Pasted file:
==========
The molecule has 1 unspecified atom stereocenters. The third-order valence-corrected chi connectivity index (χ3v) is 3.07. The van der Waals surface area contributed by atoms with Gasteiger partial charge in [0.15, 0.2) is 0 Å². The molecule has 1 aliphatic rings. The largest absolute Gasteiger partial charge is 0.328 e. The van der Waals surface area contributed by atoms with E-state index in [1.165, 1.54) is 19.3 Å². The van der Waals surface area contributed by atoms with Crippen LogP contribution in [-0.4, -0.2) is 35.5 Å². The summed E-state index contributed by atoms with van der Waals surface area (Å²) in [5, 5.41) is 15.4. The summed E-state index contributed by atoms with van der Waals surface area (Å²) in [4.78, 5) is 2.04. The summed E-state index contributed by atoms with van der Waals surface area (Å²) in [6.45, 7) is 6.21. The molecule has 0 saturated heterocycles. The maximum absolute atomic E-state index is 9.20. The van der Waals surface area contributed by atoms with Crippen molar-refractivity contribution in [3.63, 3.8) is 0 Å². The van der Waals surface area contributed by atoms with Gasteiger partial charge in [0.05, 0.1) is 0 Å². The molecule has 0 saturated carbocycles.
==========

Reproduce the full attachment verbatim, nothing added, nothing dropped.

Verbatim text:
The molecule has 1 unspecified atom stereocenters. The third-order valence-corrected chi connectivity index (χ3v) is 3.07. The van der Waals surface area contributed by atoms with Gasteiger partial charge in [0.15, 0.2) is 0 Å². The molecule has 1 aliphatic rings. The largest absolute Gasteiger partial charge is 0.328 e. The van der Waals surface area contributed by atoms with E-state index in [1.165, 1.54) is 19.3 Å². The van der Waals surface area contributed by atoms with Crippen LogP contribution in [-0.4, -0.2) is 35.5 Å². The summed E-state index contributed by atoms with van der Waals surface area (Å²) in [5, 5.41) is 15.4. The summed E-state index contributed by atoms with van der Waals surface area (Å²) in [4.78, 5) is 2.04. The summed E-state index contributed by atoms with van der Waals surface area (Å²) in [6.45, 7) is 6.21. The molecule has 0 saturated heterocycles. The maximum absolute atomic E-state index is 9.20. The van der Waals surface area contributed by atoms with Crippen molar-refractivity contribution in [3.63, 3.8) is 0 Å². The van der Waals surface area contributed by atoms with Gasteiger partial charge in [0.05, 0.1) is 0 Å². The molecule has 0 saturated carbocycles.